State Sen. Mike Moser’s first year serving in the Nebraska Legislature was a little bit of trial by fire.
The former Columbus mayor did his homework, but there were definitely some unknowns lying on the horizon. With this Legislative session wrapping up at the end of May, and the new session not starting until January 2020, Moser has had a little bit of time to reflect.
“There are a lot of moving parts in the state, and we had to get a budget figured out, and then we had the flood right in the middle of that,” Moser said Wednesday afternoon. “So it’s definitely been a daunting project getting up to speed.”
Although the March natural disaster is in the rearview, its effects are still being felt all around Moser’s legislative district (District 22), comprised of all of Platte County, most of Stanton County and the northwest corner of Colfax County. Moser was elected in November 2018, garnering just over 64 percent of the three-county vote.
The senator on Wednesday afternoon, accompanied by two Nebraska Department of Transportation (NDOT) representatives, spent about three hours traveling around areas of District 22 still in the process of having infrastructure repaired.
“It was a chance for him (Moser) to take a tour of his district and look at the highways in his district and speak about programs, and also some of the work that we are doing with flood recovery and other ongoing projects,” NDOT District 3 Engineer Kevin Domogalla said.
Moser said that the group started in Columbus and spent the majority of its time viewing stretches of U.S. Highway 81 south of town and visiting Stanton, where a washed-out bridge is still causing headaches for residents living in the area.
“The Highway 81 going south from Columbus is going pretty well,” Moser said. “They have a few things to complete there, but it’s pretty much getting back to where it needs to be - thank goodness.”
The washed-out bridge stretching over the Elkhorn River south of Stanton, though, will still need a considerable amount of work before its accessible.
“We drove up to Stanton in the north part of District 22, and they have a bridge over the Elkhorn River that has been out since March, and they (area residents) have to drive 30 minutes out of their way just to get into Stanton,” the state senator said. “They have to go to Pilger and then up Highway 15 and come in from the north.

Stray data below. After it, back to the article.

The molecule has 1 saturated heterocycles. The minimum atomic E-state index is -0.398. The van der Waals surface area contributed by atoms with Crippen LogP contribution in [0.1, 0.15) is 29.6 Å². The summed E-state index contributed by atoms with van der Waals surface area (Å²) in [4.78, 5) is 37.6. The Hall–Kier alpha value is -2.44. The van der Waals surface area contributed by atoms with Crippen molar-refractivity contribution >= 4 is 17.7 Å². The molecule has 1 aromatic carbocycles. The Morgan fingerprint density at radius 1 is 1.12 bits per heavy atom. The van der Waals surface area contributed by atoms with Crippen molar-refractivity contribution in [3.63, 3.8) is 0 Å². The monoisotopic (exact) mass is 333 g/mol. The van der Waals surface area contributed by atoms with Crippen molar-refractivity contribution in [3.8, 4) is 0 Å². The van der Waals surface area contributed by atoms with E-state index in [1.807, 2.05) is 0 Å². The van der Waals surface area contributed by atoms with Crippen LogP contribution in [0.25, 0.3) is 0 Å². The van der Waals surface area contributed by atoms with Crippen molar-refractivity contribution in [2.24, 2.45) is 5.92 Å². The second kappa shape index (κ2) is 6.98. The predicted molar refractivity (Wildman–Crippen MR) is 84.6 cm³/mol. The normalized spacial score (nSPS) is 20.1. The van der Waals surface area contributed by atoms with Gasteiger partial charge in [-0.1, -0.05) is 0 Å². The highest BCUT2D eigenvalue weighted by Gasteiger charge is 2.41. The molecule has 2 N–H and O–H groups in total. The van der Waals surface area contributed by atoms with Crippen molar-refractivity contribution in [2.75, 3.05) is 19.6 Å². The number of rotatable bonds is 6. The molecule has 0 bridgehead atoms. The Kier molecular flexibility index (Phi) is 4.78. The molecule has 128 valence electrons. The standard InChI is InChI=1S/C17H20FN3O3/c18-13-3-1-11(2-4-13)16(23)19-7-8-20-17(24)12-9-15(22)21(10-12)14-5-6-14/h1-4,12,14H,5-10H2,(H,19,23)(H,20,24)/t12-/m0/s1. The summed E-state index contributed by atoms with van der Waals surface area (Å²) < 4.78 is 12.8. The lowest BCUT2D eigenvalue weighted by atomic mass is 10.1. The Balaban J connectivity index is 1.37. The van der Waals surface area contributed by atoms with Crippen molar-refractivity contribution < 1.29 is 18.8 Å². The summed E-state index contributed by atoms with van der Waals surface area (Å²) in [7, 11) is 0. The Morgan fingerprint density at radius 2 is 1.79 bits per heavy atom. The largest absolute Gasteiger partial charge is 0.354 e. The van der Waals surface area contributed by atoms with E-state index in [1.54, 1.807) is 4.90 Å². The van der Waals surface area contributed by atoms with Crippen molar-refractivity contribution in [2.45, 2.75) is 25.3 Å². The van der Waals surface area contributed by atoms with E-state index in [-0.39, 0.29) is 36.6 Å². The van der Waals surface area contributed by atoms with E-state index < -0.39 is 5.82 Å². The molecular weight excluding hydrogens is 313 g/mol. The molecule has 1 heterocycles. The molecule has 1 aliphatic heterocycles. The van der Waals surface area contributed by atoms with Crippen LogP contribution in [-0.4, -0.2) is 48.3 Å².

Moser noted the state-funded project has been contracted out and that some real work is getting underway.
“They are getting some materials hauled in and they have hired a contractor to work on it,” he said. “So they have started but they have to put pilings in and backfill and do concrete work.”
The bridge is tentatively expected to be open in October. Moser said.
The projects viewed with NDOT representatives are ones that are benefiting from state aid, Moser said. But there are still infrastructure projects in Platte County in the works that aren’t state-funded, Moser said, noting that he has recently been in conversations with Platte County Board of Supervisors Chairman Jerry Engdahl.
Engdahl said that progress is moving along in regard to repairing the Shell Creek Bridge located just north of Columbus along Monastery Road. The bridge has been out since March 15, and the tractor of deceased Columbus farmer James Wilke is still positioned in the creek bed, a result of when the bridge gave way as he passed attempting to aid neighbors in need, as previously reported by The Telegram.
“We have signed a contract, and work is scheduled to begin the last day of July and is expected to be done toward the end of November,” Engdahl said. “That was a 60-foot bridge and it will be replaced with a 120-foot bridge. Part of the contract was that they have to remove the old bridge and the tractor that is still down there in the water.”
The other major project on the county's radar that was tackled following the flooding was a bridge and road located in the Monroe area.
“The bridge south of Monroe had to be replaced, and that was considered an emergency item because we had four families south of Monroe that couldn’t go north because the bridge was out, or south because the road was out. The bridge south of Monroe is done, and the road (making it passable) will be done very, very soon," he said.
The chairman said that the Monroe bridge project was bid at $365,000 and the road south of Monroe at just under $800,000. Engdahl, who was not at his office when he spoke to The Telegram, was unsure of the cost of the Shell Creek Bridge project off the top of his head.
He added that the Shell Creek and Monroe projects are expected to be eligible for 80 and 100-percent federal reimbursement, respectively.
In total, Engdahl said that officials identified 350 sites countywide that needed repair in the wake of the flooding. County roadwork is earmarked at about $3 million, and other bridge and culvert work – excluding the Monroe and Shell Creek projects – is tagged at $2 million.
Sam Pimper is the news editor of The Banner-Press. Reach him via email at email@example.com.